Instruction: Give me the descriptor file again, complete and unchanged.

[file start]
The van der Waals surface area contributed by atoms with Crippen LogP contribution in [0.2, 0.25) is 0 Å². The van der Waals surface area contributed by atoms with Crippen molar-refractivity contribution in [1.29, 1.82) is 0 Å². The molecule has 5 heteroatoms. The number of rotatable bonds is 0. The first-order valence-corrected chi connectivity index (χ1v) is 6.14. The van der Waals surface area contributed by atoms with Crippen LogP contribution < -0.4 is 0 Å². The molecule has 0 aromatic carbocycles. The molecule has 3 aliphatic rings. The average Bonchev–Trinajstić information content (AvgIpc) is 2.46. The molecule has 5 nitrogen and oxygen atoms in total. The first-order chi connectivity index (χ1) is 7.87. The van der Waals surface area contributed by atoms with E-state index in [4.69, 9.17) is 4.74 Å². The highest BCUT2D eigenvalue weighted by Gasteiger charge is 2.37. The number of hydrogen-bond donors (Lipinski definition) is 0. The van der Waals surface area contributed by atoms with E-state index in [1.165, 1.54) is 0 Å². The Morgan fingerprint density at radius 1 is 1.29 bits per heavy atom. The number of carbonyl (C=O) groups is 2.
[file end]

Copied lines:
The van der Waals surface area contributed by atoms with Crippen LogP contribution in [0.2, 0.25) is 0 Å². The van der Waals surface area contributed by atoms with Crippen molar-refractivity contribution in [1.29, 1.82) is 0 Å². The molecule has 5 heteroatoms. The number of rotatable bonds is 0. The first-order valence-corrected chi connectivity index (χ1v) is 6.14. The van der Waals surface area contributed by atoms with Crippen LogP contribution < -0.4 is 0 Å². The molecule has 0 aromatic carbocycles. The molecule has 3 aliphatic rings. The average Bonchev–Trinajstić information content (AvgIpc) is 2.46. The molecule has 5 nitrogen and oxygen atoms in total. The first-order chi connectivity index (χ1) is 7.87. The van der Waals surface area contributed by atoms with E-state index in [4.69, 9.17) is 4.74 Å². The highest BCUT2D eigenvalue weighted by Gasteiger charge is 2.37. The number of hydrogen-bond donors (Lipinski definition) is 0. The van der Waals surface area contributed by atoms with E-state index in [1.165, 1.54) is 0 Å². The Morgan fingerprint density at radius 1 is 1.29 bits per heavy atom. The number of carbonyl (C=O) groups is 2.